CFP: Political Violence in East Central and Southeastern Europe, 1945-1989

The “Imre Kertész Kolleg Jena – Eastern Europe in the Twentieth Century: Comparative Historical Experience” at the Friedrich Schiller University Jena is an institute for advanced study of the historical events of the 20th century in Central and Eastern Europe. Within the context of the project “War, Violence, and Oppression” – one of the Kolleg’s five areas of research – the Kolleg plans to hold a workshop on “Political Violence in East Central and Southeastern Europe, 1945-1989”, subdivided into two panels (“1945-1957”; “1953-1989”), in Jena on 4 December 2012.
Our definition of “political violence” follows the concept of Bloxham/Gerwarth, focusing on four expressions of political violence:
– military conflicts
– generated by projects of genocide and ethnic cleansing
– of terrorism and of state repression
– revolutionary and counter-revolutionary
“In short, the term ‘political violence’ […] connotes all forms of violence enacted pursuant to aims of decisive socio-political control or change.” [1] This definition excludes important forms of violence such as social violence (family, labor relations, petty crime, gang/hooligan culture), but does not limit its focus on violent clashes between military or paramilitary organized groups of armed adult men. The historical experience of Eastern and Central Europe in the decades of state socialism includes oppression by surveillance, bureaucratic repressions and restrictions, censorship and other forms of everyday life impediments.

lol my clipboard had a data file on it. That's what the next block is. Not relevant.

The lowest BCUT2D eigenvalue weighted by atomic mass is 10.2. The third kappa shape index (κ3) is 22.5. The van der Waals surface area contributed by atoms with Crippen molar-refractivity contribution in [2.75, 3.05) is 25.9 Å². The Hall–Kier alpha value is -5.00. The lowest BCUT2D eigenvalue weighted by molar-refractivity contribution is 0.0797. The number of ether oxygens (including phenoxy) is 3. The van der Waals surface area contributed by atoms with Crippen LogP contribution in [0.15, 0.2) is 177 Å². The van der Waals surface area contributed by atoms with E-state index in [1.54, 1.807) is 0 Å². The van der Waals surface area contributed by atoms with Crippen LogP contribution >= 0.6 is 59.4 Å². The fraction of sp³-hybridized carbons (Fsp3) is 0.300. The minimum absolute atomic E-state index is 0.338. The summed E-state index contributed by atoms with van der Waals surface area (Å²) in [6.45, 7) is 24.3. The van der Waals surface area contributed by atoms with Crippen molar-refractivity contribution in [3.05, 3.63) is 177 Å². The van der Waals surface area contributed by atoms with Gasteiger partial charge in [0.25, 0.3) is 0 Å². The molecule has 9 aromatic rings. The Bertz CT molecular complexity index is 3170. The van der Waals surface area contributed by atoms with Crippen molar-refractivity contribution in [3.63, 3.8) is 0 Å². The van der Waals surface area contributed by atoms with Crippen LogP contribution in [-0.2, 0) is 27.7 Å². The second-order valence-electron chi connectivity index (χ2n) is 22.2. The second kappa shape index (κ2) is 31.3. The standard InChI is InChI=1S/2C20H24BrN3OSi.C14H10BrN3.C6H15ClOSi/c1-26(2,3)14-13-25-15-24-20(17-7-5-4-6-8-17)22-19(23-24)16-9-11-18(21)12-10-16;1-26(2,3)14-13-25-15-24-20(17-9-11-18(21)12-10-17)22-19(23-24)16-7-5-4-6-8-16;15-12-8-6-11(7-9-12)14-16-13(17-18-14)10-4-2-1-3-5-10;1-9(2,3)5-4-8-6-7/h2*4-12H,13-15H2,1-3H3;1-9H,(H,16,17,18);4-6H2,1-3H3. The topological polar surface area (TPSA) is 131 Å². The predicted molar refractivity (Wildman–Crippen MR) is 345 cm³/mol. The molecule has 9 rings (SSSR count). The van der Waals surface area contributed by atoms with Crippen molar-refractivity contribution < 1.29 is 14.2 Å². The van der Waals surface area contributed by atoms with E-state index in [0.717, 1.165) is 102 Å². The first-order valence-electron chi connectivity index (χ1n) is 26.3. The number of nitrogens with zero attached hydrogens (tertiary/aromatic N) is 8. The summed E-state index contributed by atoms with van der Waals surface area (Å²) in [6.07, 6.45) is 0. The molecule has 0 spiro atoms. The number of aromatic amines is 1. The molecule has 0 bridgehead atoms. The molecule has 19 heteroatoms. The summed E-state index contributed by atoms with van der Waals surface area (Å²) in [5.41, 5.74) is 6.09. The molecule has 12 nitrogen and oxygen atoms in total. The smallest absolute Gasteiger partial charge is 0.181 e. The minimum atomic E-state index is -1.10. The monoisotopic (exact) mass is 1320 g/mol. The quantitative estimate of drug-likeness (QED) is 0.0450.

Instead of gathering expertise on single former socialist states, we encourage the submission of papers that examine manifestations of political violence and oppression in a transnational context, covering East Central and Southeastern Europe (roughly speaking the area east of the GDR and including the western parts of the Soviet Union, its North-South Axis stretching from the Baltic to the Black and the Adriatic Sea). Such manifestations could be e.g. expulsions, communist violence and counter-violence; state persecution by military or secret police; militarization of societies; conceptions of “future wars”. To enable a broad discussion of the workshop’s presentations in the plenum, the talks should be limited to 20 minutes.
Please sent a short proposal (1-2 pages) and a CV (including list of publications) as email attachments (PDF) to
Costs for travel (economy) and overnight stays will be covered by the Kolleg.

[1] Donald Bloxham/Robert Gerwarth (eds.): Political Violence in Twentieth-Century Europe, Cambridge 2011, pp. 1-2.


Dr. Jochen Boehler
Imre Kertész Kolleg
Leutragraben 1
07743 Jena
Visit the website at
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